To nobody’s surprise, T. Rowe Price, the second-largest shareholder in NetSuite with 18% stake — behind only Oracle co-founder Larry Ellison’s 41% — is asking for Oracle to raise its $109 a share acquisition bid.
NetSuite shareholders, including T. Rowe Price, began grumbling about the $9.3 billion offer Oracle originally made almost as soon as it was tendered. Recently however, the investment firm has suggested a specific number it thinks is more appropriate — $133 per share — based on what it describes as synergies between the two cloud providers that weren’t factored into the initial offering price. If Oracle agrees to the proposed increase, it would value NetSuite at approximately $11.35 billion.
The letter suggesting the new price for NetSuite arrived in the wake of the “final extension of tender offer” missive Oracle forwarded on Oct. 7. Oracle gave unaffiliated shareholders — the owners of the approximately 50% of shares not owned by Ellison or NetSuite insiders — until midnight Eastern Time on Nov. 4 to agree to the deal. The deal must win the approval of holders of a majority of those unaffiliated shares to move forward.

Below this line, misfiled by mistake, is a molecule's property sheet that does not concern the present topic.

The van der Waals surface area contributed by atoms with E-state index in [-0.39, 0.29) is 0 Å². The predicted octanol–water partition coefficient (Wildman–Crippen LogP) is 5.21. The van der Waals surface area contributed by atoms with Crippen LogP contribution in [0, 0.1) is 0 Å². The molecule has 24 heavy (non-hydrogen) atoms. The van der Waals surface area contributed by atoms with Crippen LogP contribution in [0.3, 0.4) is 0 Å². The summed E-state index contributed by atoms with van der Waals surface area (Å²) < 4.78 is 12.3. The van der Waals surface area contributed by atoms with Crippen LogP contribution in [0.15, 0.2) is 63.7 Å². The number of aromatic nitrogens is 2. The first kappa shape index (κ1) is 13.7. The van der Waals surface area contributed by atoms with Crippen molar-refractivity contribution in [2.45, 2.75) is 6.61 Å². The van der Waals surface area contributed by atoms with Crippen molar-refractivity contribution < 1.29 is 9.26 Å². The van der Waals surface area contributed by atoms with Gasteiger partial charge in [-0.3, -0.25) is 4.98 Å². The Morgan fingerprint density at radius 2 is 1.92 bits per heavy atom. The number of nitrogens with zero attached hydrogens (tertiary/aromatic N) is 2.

With the deadline looming, Oracle is up against the wall somewhat, in that T. Rowe Price isn’t simply asking for a higher price tag; it has said will not tender its NetSuite shares unless Ellison and team comply.
Oracle has yet to publicly respond to the bid suggestion. However, with its self-imposed deadline quickly approaching, it appears Oracle will need to be the one to budge, or the NetSuite deal will come to an unceremonious end